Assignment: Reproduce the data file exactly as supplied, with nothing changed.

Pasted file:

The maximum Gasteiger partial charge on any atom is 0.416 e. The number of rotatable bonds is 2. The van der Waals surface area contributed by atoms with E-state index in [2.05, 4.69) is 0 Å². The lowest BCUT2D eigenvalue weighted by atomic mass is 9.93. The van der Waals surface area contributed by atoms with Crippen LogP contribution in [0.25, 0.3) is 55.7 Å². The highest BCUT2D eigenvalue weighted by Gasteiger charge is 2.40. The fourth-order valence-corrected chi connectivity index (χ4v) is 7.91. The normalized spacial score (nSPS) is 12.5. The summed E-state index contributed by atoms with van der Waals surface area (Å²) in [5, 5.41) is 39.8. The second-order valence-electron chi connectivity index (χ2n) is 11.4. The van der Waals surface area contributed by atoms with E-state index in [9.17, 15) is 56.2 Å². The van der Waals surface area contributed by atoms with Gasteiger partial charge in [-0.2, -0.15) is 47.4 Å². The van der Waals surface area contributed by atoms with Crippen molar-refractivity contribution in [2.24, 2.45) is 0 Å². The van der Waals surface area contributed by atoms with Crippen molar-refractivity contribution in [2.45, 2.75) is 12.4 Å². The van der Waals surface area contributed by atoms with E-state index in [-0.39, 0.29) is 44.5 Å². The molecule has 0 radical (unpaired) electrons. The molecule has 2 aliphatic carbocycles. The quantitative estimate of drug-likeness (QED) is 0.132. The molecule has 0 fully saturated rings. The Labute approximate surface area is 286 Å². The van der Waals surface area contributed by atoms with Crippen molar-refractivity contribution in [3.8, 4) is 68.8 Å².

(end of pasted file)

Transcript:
The maximum Gasteiger partial charge on any atom is 0.416 e. The number of rotatable bonds is 2. The van der Waals surface area contributed by atoms with E-state index in [2.05, 4.69) is 0 Å². The lowest BCUT2D eigenvalue weighted by atomic mass is 9.93. The van der Waals surface area contributed by atoms with Crippen LogP contribution in [0.25, 0.3) is 55.7 Å². The highest BCUT2D eigenvalue weighted by Gasteiger charge is 2.40. The fourth-order valence-corrected chi connectivity index (χ4v) is 7.91. The normalized spacial score (nSPS) is 12.5. The summed E-state index contributed by atoms with van der Waals surface area (Å²) in [5, 5.41) is 39.8. The second-order valence-electron chi connectivity index (χ2n) is 11.4. The van der Waals surface area contributed by atoms with E-state index in [9.17, 15) is 56.2 Å². The van der Waals surface area contributed by atoms with Gasteiger partial charge in [-0.2, -0.15) is 47.4 Å². The van der Waals surface area contributed by atoms with Crippen molar-refractivity contribution in [2.24, 2.45) is 0 Å². The van der Waals surface area contributed by atoms with Crippen molar-refractivity contribution in [2.45, 2.75) is 12.4 Å². The van der Waals surface area contributed by atoms with E-state index in [-0.39, 0.29) is 44.5 Å². The molecule has 0 radical (unpaired) electrons. The molecule has 2 aliphatic carbocycles. The quantitative estimate of drug-likeness (QED) is 0.132. The molecule has 0 fully saturated rings. The Labute approximate surface area is 286 Å². The van der Waals surface area contributed by atoms with Crippen molar-refractivity contribution in [3.8, 4) is 68.8 Å².